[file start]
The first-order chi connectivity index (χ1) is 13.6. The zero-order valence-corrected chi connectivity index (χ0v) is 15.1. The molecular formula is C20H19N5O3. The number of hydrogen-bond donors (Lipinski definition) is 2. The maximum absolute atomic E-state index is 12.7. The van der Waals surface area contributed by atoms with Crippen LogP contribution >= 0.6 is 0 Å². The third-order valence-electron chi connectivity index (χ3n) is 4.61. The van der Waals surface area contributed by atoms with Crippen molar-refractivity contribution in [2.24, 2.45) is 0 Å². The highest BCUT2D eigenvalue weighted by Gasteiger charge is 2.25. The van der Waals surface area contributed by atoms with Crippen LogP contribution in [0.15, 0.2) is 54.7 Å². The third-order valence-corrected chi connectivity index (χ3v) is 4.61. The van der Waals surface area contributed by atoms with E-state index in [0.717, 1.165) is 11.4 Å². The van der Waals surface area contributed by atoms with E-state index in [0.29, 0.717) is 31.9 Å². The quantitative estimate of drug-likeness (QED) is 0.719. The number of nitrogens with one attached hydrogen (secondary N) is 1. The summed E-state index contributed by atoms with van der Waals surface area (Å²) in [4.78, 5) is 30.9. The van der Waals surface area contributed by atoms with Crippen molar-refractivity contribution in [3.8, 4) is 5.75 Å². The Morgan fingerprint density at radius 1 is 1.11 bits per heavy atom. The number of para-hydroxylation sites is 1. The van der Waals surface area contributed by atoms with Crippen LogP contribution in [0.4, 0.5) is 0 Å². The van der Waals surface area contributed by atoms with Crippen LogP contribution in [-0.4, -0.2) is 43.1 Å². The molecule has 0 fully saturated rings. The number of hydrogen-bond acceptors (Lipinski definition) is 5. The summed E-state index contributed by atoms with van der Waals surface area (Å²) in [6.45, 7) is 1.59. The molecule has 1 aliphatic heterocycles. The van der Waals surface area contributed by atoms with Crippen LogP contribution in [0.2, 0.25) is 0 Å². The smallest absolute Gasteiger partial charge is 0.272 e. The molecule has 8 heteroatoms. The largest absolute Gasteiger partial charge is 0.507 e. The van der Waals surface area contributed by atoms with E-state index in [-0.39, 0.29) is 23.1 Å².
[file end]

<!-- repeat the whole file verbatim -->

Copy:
The first-order chi connectivity index (χ1) is 13.6. The zero-order valence-corrected chi connectivity index (χ0v) is 15.1. The molecular formula is C20H19N5O3. The number of hydrogen-bond donors (Lipinski definition) is 2. The maximum absolute atomic E-state index is 12.7. The van der Waals surface area contributed by atoms with Crippen LogP contribution >= 0.6 is 0 Å². The third-order valence-electron chi connectivity index (χ3n) is 4.61. The van der Waals surface area contributed by atoms with Crippen molar-refractivity contribution in [2.24, 2.45) is 0 Å². The highest BCUT2D eigenvalue weighted by Gasteiger charge is 2.25. The van der Waals surface area contributed by atoms with Crippen LogP contribution in [0.15, 0.2) is 54.7 Å². The third-order valence-corrected chi connectivity index (χ3v) is 4.61. The van der Waals surface area contributed by atoms with E-state index in [0.717, 1.165) is 11.4 Å². The van der Waals surface area contributed by atoms with E-state index in [0.29, 0.717) is 31.9 Å². The quantitative estimate of drug-likeness (QED) is 0.719. The number of nitrogens with one attached hydrogen (secondary N) is 1. The summed E-state index contributed by atoms with van der Waals surface area (Å²) in [4.78, 5) is 30.9. The van der Waals surface area contributed by atoms with Crippen molar-refractivity contribution in [3.8, 4) is 5.75 Å². The Morgan fingerprint density at radius 1 is 1.11 bits per heavy atom. The number of para-hydroxylation sites is 1. The van der Waals surface area contributed by atoms with Crippen LogP contribution in [0.4, 0.5) is 0 Å². The van der Waals surface area contributed by atoms with Crippen LogP contribution in [-0.4, -0.2) is 43.1 Å². The molecule has 0 fully saturated rings. The number of hydrogen-bond acceptors (Lipinski definition) is 5. The summed E-state index contributed by atoms with van der Waals surface area (Å²) in [6.45, 7) is 1.59. The molecule has 1 aliphatic heterocycles. The van der Waals surface area contributed by atoms with Crippen LogP contribution in [0.2, 0.25) is 0 Å². The smallest absolute Gasteiger partial charge is 0.272 e. The molecule has 8 heteroatoms. The largest absolute Gasteiger partial charge is 0.507 e. The van der Waals surface area contributed by atoms with E-state index in [-0.39, 0.29) is 23.1 Å².